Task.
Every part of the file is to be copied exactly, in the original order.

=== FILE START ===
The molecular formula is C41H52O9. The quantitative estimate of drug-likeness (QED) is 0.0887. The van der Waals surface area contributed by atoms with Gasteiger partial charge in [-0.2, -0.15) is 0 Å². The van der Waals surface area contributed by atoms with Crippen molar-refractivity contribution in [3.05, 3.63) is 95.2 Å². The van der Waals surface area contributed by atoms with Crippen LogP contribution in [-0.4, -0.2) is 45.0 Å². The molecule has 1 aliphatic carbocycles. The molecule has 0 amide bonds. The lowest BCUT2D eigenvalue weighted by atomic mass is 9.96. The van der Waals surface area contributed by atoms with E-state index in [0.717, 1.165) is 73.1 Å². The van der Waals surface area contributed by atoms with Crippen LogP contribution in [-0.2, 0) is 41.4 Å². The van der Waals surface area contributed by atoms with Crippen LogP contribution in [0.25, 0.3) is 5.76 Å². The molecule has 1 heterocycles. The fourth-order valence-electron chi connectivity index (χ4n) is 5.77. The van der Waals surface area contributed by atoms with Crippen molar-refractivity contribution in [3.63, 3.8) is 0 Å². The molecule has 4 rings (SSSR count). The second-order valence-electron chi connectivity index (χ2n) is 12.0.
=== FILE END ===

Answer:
The molecular formula is C41H52O9. The quantitative estimate of drug-likeness (QED) is 0.0887. The van der Waals surface area contributed by atoms with Gasteiger partial charge in [-0.2, -0.15) is 0 Å². The van der Waals surface area contributed by atoms with Crippen molar-refractivity contribution in [3.05, 3.63) is 95.2 Å². The van der Waals surface area contributed by atoms with Crippen LogP contribution in [-0.4, -0.2) is 45.0 Å². The molecule has 1 aliphatic carbocycles. The molecule has 0 amide bonds. The lowest BCUT2D eigenvalue weighted by atomic mass is 9.96. The van der Waals surface area contributed by atoms with E-state index in [0.717, 1.165) is 73.1 Å². The van der Waals surface area contributed by atoms with Crippen LogP contribution in [-0.2, 0) is 41.4 Å². The van der Waals surface area contributed by atoms with Crippen LogP contribution in [0.25, 0.3) is 5.76 Å². The molecule has 1 heterocycles. The fourth-order valence-electron chi connectivity index (χ4n) is 5.77. The van der Waals surface area contributed by atoms with Crippen molar-refractivity contribution in [3.63, 3.8) is 0 Å². The molecule has 4 rings (SSSR count). The second-order valence-electron chi connectivity index (χ2n) is 12.0.